RUSSIAN-BORN BRITISH CHEMIST, PRESIDENT OF ISRAEL
One of the few who have achieved success in two disparate fields, chemist and statesman Chaim Weizmann was born on November 17, 1874, in the small town of Motol, Russia—part of what was known as the Pale of Settlement, an area where Jewish families were allowed to live. Beginning at age four he attended a religious school in which classes were conducted in Yiddish. (He did not learn Russian until he was eleven.) In 1885 he migrated to Pinsk to attend a Russian high school, where he studied chemistry and devoted much of his spare time to Zionist activities. He later became president of the World Zionist Organization (from 1921), president of the Hebrew University in Palestine (from 1932), and the first president, a largely ceremonial position, of the new State of Israel (from its establishment in 1948 until his death).
After university studies in Germany and Switzerland (he earned a Ph.D. in 1899 for research on dyestuffs), he taught as a privatdocent (unsalaried lecturer) at the University of Geneva. He subsequently carried out basic and applied research at the University of Manchester in England. His academic research was supplemented by industrial research. In 1904 he was awarded the first of his 110 patents. He became a British citizen in 1910.
During World War I, a search for synthetic rubber in England led to Weizmann's classic work on the fermentation of glucose , a sugar containing six carbon atoms, as a source of acetone (1915), urgently needed by the British government for the manufacture of cordite (smokeless powder). Weizmann's use of a fermenting agent to produce acetone followed his discovery of the acid-resistant microorganism Clostridium acetobutylicum ; this method of acetone production became known as the Weizmann process. At the request of Winston Churchill, then first lord of the admiralty, the Weizmann process was put into operation on an enormous scale in England, Canada, and the United States. The rapid wartime expansion of this process (from a laboratory to an industrial scale) was not only unique among microbiological processes used in industry, but was also the forerunner of the rapid expansion of penicillin production during World War II, as well as of the breadth of operations of many of today's biotechnological processes.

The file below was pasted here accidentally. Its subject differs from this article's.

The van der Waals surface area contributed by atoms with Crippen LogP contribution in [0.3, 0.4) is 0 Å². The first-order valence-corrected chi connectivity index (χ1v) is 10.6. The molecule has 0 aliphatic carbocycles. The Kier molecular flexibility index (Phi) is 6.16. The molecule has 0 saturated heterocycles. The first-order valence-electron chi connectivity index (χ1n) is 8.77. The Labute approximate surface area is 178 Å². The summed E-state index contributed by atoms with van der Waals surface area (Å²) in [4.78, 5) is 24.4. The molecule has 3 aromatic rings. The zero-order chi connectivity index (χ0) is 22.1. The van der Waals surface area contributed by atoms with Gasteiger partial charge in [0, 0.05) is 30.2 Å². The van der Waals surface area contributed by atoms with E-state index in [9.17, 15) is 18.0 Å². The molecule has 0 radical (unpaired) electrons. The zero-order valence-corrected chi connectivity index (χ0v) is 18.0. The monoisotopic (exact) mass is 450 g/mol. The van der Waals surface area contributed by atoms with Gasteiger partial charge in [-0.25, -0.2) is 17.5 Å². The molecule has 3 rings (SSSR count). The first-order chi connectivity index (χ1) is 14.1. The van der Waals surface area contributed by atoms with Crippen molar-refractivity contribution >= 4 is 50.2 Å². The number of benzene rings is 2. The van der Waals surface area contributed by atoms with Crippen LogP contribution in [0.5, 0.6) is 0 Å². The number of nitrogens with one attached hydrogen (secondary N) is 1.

Weizmann knew that his fermentation process yielded chemical compounds containing three and four carbon atoms and predicted that the same process could produce the substances on which modern petrochemical industries are based. He often enunciated the need for countries (especially those poor in natural oil) to replace a petroleum-based chemical industry with one based on fermentation.
The Balfour Declaration (1917), the first formal international recognition of Zionism, was, to some extent, a culmination of Weizmann's scientific and political efforts. His fermentation process, which contributed to the Allies' victory in World War I, was not a direct cause of the declaration but was certainly an indirect one.
During the two decades following World War I, politics replaced chemistry as Weizmann's main pursuit. However, he did pursue scientific research, alongside his political activities, until the end of his life. In his later years (and while president of Israel), he worked at the Weizmann Institute of Science in Rehovot, Israel, where he died on November 9, 1952. In Israel his grave is a place of national pilgrimage.
SEE ALSO Starch .
George B. Kauffman
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Reinharz, Jehuda (1993). Chaim Weizmann: The Making of a Statesman. New York: Oxford University Press.
Weizmann, Chaim (1949). Trial and Error: The Autobiography of Chaim Weizmann. New York: Harper.